Some children may start life with the sleep odds stacked against them, though, say University of Michigan sleep experts who study the issue. They will present data from their study next week at the European Sleep Research Society meeting in Glasgow, Scotland.

Babies whose mothers experienced depression any time before they became pregnant, or developed mood problems while they were pregnant, are much more prone to having chaotic sleep patterns in the first half-year of life than babies born to non-depressed moms, the team has found.

For instance, infants born to depressed moms nap more during the day, take much longer to settle down to sleep at night, and wake up more often during the night. It’s a baby form of the insomnia that millions of adults know all too well.

Not only does this add to parents’ sleepless nights, but it may help set these children up for their own depression later in life.

Read full article

Thursday, September 25, 2008

Bringing Baby Home: Your Postpartum Plan

I received this article from the author of "Understanding Your Moods When You're Expecting" she felt it would be helpful to readers of this blog. I've got the book on my recommend reading list and I highly recommend it.

Bringing Baby Home: Your Postpartum Plan
By Lucy J. Puryear, M.D.,
Author of Understanding Your Moods When You're Expecting

You went in to this pregnancy with one goal in mind; bringing a new baby into your home. One of the most important ways you can prepare for this enormous event is to make plans for those first six weeks after delivery. Bringing a baby home is not about what color is right for the nursery or do the socks I bought match the outfit Aunt Doris sent? There are more important issues to consider before you carry that cuddly sweet bundle across the threshold.

The most important plans include: What kind of help will I need when I get home? Who will come to visit and when? Will your husband take off work during the first week, or will he wait until later when the company is gone. How will you make sure you get enough sleep? Having a well-thought-out plan will help decrease the sense of being overwhelmed when the nurse puts the baby in your arms and you realize this new little person is going home with you. It also will minimize your risk of developing anxiety and depression.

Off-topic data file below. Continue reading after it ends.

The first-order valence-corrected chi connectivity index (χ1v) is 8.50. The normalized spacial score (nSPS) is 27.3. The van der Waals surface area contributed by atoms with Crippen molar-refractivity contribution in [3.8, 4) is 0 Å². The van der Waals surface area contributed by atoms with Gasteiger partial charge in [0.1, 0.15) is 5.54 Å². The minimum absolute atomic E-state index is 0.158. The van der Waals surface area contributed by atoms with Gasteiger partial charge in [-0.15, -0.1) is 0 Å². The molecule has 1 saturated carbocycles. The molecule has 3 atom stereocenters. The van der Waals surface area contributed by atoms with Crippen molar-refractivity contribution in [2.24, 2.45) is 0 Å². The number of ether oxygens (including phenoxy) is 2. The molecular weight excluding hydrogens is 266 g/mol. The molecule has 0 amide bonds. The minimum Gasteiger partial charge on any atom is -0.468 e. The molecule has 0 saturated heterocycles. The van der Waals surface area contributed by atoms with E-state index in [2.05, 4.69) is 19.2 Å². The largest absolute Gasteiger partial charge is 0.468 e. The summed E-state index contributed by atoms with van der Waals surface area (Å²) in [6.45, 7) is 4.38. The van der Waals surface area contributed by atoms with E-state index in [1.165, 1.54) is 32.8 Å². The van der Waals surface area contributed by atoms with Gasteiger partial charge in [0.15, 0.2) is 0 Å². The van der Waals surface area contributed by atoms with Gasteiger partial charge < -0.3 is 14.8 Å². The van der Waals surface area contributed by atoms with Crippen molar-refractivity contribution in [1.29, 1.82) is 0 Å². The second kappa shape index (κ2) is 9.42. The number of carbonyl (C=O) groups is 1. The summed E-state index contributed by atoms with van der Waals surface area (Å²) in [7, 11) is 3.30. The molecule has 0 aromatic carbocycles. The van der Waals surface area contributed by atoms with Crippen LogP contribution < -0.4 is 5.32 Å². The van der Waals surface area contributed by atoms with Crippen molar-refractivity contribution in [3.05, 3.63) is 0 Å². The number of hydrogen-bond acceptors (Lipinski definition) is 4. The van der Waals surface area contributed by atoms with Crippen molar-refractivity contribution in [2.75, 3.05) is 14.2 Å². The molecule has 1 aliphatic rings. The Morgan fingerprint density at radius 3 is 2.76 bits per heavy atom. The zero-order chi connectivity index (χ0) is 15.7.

For some women, the answer to these questions is easy: Mom of course. Some new grandmothers go into superwoman mode when there is a new baby in the house. They cook, clean, do laundry, and get up with the baby in the middle of the night. But not every woman is so lucky, or this plan may not work for you. If, for example, you don’t have a good relationship with your mother or mother-in-law immediately after the birth might not be the best time for her to visit. A newborn will stress even the healthiest relationship, let alone one where there is already resentment or hurt feelings. In these cases, ask your mother or mother-in-law to come when the baby is four to six weeks old. You will fell physically better and have a better handle on how to care for your baby. Tell her you want her to come when you’ll be more settled and have more time to enjoy her visit. If she insists on coming immediately after the baby is born, explain that you have a plan for who will be helping when and ask her to honor that. She’s welcome to come, but when you and your baby come home from the hospital, your needs must take priority.

Do not schedule all of your help to come for the first two weeks. Many new mothers have described to me the total terror they felt when all of the relatives went home and they were alone. You go from having too many hands to having none. Ask you mother to come the first week, your mother-in-law the second, your sister the third, and your best friend from Albuquerque the fourth. They will enjoy not having to compete with one another to hold the baby and will have more of your attention. You will enjoy not being overwhelmed with company and will be glad to have the help spread out over a longer period of time. By the end of the fourth week, you should be feeling much more confident in your role as a new mother.

Some new families decide that they want to get used to the new baby without outside interference during the first week. This can work well as long as your partner understands that you will need a lot of help. Other families decide to wait until all the relatives have gone home for the father to take time off from work. That way, he can be with his new family after things have calmed down. It might not make sense for Dad to take time off when there is other help available and he will be competing with being part of the team.

Remember this is your baby and your new family. Make sure that you feel like you’re in charge and can ask for the help you need, when you need it.

©2008 Lucy J. Puryear, M.D.
Adapted from Understanding Your Moods When You're Expecting by Lucy Puryear, copyright (c) Lucy Puryear. Reprinted by permission of Houghton Mifflin Harcourt Publishing Company. All rights reserved.

Author Bio

Lucy Puryear is a practicing psychiatrist specializing in women's reproductive mental health. She has been director of the Baylor Psychiatry Clinic, Baylor College of Medicine, and was an expert witness for the defense in the trial of Andrea Yates. She is the mother of four and lives in Houston, Texas.